The Smithsonian Institution Festival of American Folklife, held annually since 1967 on the National Mall in Washington, D.C., was renamed the Smithsonian Folklife Festival in 1998. The materials collected here document the planning, production, and execution of the annual Festival, produced by the Smithsonian Center for Folklife and Cultural Heritage (1999-present) and its predecessor offices (1967-1999). An overview of the entire Festival records group is available here: Smithsonian Folklife Festival records.
Scope and Contents note:
This collection documents the planning, production, and execution of the 1967 Festival of American Folklife. Materials may include photographs, audio recordings, motion picture film and video recordings, notes, production drawings, contracts, memoranda, correspondence, informational materials, publications, and ephemera. Such materials were created during the Festival on the National Mall in Washington, D.C., as well as in the featured communities, before or after the Festival itself.
Arranged in 5 series.
Series 1: Program Books, Festival Publications, and Ephemera
Series 2: Fieldwork
Series 3: Photographs
Series 4: Audio
Series 5: Video
The Festival of American Folklife, held annually since 1967 on the National Mall in Washington, D.C., was renamed the Smithsonian Folklife Festival in 1998.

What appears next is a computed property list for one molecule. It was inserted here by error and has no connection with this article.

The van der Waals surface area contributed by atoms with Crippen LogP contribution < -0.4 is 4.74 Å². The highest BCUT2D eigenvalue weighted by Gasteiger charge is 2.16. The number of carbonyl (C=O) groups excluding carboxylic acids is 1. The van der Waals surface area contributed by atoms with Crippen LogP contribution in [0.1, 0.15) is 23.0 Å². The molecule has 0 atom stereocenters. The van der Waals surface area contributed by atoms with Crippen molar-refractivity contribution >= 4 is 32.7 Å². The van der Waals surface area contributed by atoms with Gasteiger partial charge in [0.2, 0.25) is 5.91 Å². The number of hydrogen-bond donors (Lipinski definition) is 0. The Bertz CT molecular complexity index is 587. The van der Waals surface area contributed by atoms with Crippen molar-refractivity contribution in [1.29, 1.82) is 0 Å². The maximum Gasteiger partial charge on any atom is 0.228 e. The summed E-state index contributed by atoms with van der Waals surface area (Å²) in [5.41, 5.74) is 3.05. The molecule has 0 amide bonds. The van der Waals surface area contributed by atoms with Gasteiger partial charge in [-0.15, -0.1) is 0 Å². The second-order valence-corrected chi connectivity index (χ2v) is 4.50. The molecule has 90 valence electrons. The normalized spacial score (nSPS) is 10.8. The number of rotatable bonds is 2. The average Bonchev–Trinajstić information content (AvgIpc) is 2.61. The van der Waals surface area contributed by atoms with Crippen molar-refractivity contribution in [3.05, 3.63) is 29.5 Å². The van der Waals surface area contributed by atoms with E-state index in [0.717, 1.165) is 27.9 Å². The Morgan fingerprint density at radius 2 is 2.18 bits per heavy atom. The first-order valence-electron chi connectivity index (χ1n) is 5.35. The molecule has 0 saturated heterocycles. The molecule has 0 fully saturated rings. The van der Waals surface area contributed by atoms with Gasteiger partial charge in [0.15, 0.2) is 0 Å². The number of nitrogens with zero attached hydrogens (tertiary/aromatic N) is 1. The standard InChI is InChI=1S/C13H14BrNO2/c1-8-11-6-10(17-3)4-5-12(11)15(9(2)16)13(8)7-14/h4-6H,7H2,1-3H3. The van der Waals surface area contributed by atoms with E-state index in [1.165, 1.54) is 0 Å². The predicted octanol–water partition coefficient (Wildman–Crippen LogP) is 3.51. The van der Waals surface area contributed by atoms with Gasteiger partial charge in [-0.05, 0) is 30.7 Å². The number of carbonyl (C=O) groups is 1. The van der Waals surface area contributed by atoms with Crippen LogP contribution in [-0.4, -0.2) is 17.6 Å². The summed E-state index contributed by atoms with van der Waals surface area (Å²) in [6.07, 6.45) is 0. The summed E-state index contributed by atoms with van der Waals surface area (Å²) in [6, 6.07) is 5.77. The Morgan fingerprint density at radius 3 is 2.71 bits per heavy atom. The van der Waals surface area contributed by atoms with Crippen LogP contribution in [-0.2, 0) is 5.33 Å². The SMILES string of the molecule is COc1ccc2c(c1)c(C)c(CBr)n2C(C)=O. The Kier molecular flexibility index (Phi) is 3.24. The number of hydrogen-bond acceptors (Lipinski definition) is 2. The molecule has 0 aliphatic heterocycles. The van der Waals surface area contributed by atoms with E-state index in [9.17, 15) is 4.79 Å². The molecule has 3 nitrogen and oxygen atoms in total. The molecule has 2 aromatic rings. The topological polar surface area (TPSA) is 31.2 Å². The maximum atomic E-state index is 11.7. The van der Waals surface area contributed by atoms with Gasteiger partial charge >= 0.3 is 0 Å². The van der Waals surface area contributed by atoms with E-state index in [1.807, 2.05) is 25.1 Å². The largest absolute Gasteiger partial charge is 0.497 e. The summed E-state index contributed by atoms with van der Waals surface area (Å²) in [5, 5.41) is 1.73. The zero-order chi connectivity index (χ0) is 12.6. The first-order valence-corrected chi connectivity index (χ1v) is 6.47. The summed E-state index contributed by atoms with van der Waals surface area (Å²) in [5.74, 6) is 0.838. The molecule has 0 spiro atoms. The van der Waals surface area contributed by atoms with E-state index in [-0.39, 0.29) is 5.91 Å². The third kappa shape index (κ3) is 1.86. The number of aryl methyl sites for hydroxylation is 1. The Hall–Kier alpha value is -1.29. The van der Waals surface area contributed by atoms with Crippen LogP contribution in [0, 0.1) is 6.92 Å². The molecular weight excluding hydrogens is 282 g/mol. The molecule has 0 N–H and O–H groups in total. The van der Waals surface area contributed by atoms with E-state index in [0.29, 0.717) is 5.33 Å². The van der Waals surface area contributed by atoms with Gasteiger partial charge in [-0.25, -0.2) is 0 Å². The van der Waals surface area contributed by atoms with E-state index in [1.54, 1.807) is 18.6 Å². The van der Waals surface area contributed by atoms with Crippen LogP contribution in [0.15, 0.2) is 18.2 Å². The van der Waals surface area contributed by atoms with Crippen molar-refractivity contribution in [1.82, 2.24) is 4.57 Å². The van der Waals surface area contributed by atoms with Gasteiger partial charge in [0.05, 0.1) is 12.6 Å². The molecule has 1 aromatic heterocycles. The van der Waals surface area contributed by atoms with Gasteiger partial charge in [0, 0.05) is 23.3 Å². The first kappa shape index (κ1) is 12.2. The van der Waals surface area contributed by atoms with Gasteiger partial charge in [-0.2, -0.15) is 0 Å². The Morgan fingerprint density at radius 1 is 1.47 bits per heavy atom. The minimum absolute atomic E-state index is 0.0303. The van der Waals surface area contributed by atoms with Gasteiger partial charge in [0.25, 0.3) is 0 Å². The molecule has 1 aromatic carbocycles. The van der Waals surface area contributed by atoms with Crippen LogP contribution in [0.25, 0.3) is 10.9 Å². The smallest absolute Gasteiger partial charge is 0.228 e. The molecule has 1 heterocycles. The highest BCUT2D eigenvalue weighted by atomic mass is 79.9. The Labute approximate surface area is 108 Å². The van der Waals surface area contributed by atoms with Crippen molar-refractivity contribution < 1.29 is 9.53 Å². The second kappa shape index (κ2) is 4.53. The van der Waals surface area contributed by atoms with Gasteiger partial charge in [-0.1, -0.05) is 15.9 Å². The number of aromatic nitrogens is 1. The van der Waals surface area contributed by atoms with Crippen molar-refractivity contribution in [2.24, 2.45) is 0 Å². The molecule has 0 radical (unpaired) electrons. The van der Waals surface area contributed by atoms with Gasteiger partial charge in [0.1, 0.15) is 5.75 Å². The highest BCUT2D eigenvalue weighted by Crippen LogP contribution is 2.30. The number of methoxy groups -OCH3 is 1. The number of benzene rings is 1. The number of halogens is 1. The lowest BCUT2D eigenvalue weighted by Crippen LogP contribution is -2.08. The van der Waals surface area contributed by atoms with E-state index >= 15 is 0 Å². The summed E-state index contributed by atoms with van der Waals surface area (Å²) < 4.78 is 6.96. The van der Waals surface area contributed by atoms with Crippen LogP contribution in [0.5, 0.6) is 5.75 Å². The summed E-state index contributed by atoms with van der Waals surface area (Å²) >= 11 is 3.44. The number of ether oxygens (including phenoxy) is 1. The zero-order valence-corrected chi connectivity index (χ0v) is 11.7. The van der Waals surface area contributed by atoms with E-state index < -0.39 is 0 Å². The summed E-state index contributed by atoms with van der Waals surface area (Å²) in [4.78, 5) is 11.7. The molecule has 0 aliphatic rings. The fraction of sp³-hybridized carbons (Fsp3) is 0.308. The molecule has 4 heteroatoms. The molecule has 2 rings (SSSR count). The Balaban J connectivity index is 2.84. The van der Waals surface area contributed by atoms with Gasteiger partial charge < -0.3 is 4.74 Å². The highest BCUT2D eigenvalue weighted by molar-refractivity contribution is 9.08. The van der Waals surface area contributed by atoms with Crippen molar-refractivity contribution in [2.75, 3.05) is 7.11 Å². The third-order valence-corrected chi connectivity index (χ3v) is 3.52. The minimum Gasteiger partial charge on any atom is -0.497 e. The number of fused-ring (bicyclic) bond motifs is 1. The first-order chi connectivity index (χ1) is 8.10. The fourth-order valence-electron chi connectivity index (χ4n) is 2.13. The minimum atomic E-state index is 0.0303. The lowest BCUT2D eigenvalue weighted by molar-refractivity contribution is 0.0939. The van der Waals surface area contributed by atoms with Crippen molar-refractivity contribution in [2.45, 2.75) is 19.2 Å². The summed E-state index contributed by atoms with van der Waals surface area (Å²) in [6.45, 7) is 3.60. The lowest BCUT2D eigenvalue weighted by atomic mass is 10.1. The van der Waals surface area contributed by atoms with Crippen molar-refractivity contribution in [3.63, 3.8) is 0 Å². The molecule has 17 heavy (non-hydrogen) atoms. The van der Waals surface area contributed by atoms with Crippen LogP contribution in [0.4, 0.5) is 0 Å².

The 1967 Festival of American Folklife was produced by the Smithsonian Division of Performing Arts.
For more information, see Smithsonian Folklife Festival records.
In 1966, Smithsonian Secretary S. Dillon Ripley engaged James R. Morris to serve as Director of Museum Services, soon to become a new Division of Performing Arts. Ripley charged Morris to develop a full program of performances on the National Mall - sound and light show, readings and concerts, films, live demonstrations, and special exhibitions. Morris, who had previously organized the American Folk Festival in Asheville, North Carolina, in 1963, proposed that the Smithsonian host a folk festival as the centerpiece of the outdoors activities. Through the Asheville festival, Morris had come into contact with key people involved in the Newport Folk Festival, among them Alan Lomax. It was Lomax who suggested that the Smithsonian hire Newport's then-director of field programs, Ralph C. Rinzler, to help plan a Smithsonian festival. The term "folklife", drawn from Scandinavian usage, was chosen over "folk" as the name of the new Festival.